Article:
Fall 2015 DSP Projects

The link to all the awesome projects in my fall DSP class is up — Once again the students impressed me with their creative ideas and excitement about advanced topics in signal processing. Great work everyone!

Computational Advances in Multi-Sensor Adaptive Processing

I just returned from a great CAMSAP meeting, where I learned about a probabilistic theory of deep learning, new work in tensor completion, and an importance sampling strategy for non-convex block coordinate descent. My student John and I also presented our new work on active labeling in the subspace clustering problem, where we showed that a small amount of label information helps tremendously in clustering noisy data when each cluster lies near a low-dimensional subspace. Thanks to the organizers for putting together such a great meeting!

Intel Early Career Faculty Honor Program

I am honored to have received the Intel Early Career Faculty Honor Program Award for my research in big data. The purpose of the program is to help Intel connect with early career faculty members who show promise as future academic leaders in disruptive computing technologies.

DSP undergraduate projects highlighted in EECS news

With every new fall semester comes the excitement of teaching EECS 351, Digital Signal Processing. This week the EECS news highlighted my initiative to incorporate data collection and analysis with DSP into 351 with a course project. It’s an initiative I began two years ago and will continue for as long as I teach DSP. They mentioned a few of the cool projects students have done, and there are many more at the links. I’m looking forward to seeing what the students will do in my class this fall!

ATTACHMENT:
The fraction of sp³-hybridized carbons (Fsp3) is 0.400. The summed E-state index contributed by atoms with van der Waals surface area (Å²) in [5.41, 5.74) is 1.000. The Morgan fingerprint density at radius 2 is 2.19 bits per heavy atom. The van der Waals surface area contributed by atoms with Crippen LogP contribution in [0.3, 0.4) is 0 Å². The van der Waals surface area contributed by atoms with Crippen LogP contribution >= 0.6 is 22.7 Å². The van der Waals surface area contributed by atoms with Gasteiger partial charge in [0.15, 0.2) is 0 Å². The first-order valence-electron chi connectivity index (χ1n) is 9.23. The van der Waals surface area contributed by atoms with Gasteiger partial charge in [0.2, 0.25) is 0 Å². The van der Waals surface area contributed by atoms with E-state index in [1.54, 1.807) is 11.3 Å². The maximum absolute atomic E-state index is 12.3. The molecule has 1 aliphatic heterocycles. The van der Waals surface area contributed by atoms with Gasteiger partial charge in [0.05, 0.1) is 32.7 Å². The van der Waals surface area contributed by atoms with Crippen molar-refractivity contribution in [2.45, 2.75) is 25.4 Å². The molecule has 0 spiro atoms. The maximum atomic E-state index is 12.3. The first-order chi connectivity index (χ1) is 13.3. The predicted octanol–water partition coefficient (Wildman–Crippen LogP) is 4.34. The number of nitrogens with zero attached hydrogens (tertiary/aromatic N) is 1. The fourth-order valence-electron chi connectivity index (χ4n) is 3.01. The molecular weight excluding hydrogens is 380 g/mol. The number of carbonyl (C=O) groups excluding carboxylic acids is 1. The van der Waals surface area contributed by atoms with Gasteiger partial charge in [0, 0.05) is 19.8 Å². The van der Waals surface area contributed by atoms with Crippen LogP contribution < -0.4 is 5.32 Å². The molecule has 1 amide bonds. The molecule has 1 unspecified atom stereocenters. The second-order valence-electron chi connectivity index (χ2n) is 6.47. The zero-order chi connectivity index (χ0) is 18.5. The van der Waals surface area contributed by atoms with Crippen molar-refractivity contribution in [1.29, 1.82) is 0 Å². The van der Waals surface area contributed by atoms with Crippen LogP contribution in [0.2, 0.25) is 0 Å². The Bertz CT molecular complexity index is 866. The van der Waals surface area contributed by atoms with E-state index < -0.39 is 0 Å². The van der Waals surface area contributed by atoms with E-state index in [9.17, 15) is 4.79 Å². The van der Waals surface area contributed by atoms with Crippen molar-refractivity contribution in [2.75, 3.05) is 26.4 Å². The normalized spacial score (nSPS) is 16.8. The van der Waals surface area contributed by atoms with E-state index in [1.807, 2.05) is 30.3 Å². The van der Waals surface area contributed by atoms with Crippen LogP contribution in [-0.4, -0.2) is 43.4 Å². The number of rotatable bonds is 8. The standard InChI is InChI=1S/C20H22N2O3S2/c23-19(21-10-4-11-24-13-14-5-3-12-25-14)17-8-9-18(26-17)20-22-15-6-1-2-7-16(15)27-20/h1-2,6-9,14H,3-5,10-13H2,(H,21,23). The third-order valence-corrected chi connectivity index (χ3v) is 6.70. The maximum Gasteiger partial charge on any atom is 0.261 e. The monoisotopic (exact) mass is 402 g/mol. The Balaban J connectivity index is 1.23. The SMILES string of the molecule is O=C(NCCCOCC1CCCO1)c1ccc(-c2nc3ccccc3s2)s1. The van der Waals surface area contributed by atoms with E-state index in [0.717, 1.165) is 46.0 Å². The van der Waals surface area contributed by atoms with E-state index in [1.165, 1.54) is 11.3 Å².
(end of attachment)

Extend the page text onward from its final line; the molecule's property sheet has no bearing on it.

Perry has hit the water

Check out this great video featuring my collaborator Branko Kerkez and his students Brandon Wong and Rachel Menge. My student John Lipor and I joined them last week out at Sister Lake to test our autonomous lake sampling watercraft.

Perry on the Sister Lake

Perry is a small watercraft whose main control hardware consists of an Arduino and an Android phone. These work together to navigate the boat using GPS to take samples of water temperature and oxygen levels. With the phone, the boat can be controlled from anywhere in the world. We are implementing adaptive sampling algorithms so that Perry will know where best to take a next sample based on previous measurements.

SFM code

Ryan Kennedy put our SAGE GROUSE code for Structure from Motion online. We’ve also updated the preprint of our paper on this topic. Please let us know if you have any questions!

Fall 2014 DSP Projects

The Digital Signal Processing class project links have now been posted! Click and prepare to be amazed. Great work students!

Productive December

December was chock full starting with a successful symposium at Global SIP on Information Processing in Big Data — thanks to my track co-organizers Yuejie Chi and Yao Xie, and thanks to Ryan Kennedy for presenting our paper on Matrix Completion for Ill-Conditioned Matrices. Then I attended FOCM and presented my work with Steve on the local convergence of GROUSE and its relationship to the ISVD. Besides all that I have almost wrapped up teaching Functional analysis and Digital Signal Processing, to two more outstanding groups of Michigan students.

Solving the Big Data Dilemma

MConnex has created a video highlighting my research in messy big data. We’re working on all kinds of applications to improve statistical methodologies with big data.

Robust Blind Calibration

My student John Lipor and I have had our work on robust blind calibration published in ICASSP. Previous work showed that it is possible to blindly calibrate sensor gains only knowing the signal subspace. This new algorithm allows you to calibrate sensor gains even when your knowledge of the signal subspace is inaccurate. John has shared his code for robust blind calibration here.